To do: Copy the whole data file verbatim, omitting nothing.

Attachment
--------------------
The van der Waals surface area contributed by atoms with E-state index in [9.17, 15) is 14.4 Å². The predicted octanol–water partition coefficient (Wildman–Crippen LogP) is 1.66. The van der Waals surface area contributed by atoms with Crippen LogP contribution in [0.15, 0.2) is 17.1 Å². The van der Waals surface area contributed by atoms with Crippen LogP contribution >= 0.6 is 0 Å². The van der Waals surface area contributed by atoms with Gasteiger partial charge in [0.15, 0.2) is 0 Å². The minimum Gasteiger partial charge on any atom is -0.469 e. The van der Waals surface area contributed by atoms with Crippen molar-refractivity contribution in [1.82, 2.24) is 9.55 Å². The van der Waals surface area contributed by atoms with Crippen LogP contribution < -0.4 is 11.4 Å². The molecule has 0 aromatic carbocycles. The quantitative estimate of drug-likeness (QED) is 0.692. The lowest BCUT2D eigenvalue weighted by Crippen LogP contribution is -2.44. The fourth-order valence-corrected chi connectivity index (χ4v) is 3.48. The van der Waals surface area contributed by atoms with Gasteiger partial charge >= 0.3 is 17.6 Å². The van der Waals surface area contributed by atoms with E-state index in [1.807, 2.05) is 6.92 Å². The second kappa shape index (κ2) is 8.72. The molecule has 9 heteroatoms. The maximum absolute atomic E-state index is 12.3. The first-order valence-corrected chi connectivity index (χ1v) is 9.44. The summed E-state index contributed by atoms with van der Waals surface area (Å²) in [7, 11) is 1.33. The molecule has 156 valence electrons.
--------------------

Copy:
The van der Waals surface area contributed by atoms with E-state index in [9.17, 15) is 14.4 Å². The predicted octanol–water partition coefficient (Wildman–Crippen LogP) is 1.66. The van der Waals surface area contributed by atoms with Crippen LogP contribution in [0.15, 0.2) is 17.1 Å². The van der Waals surface area contributed by atoms with Crippen LogP contribution >= 0.6 is 0 Å². The van der Waals surface area contributed by atoms with Gasteiger partial charge in [0.15, 0.2) is 0 Å². The minimum Gasteiger partial charge on any atom is -0.469 e. The van der Waals surface area contributed by atoms with Crippen molar-refractivity contribution in [1.82, 2.24) is 9.55 Å². The van der Waals surface area contributed by atoms with Crippen LogP contribution < -0.4 is 11.4 Å². The molecule has 0 aromatic carbocycles. The quantitative estimate of drug-likeness (QED) is 0.692. The lowest BCUT2D eigenvalue weighted by Crippen LogP contribution is -2.44. The fourth-order valence-corrected chi connectivity index (χ4v) is 3.48. The van der Waals surface area contributed by atoms with Gasteiger partial charge >= 0.3 is 17.6 Å². The van der Waals surface area contributed by atoms with E-state index in [1.807, 2.05) is 6.92 Å². The second kappa shape index (κ2) is 8.72. The molecule has 9 heteroatoms. The maximum absolute atomic E-state index is 12.3. The first-order valence-corrected chi connectivity index (χ1v) is 9.44. The summed E-state index contributed by atoms with van der Waals surface area (Å²) in [7, 11) is 1.33. The molecule has 156 valence electrons.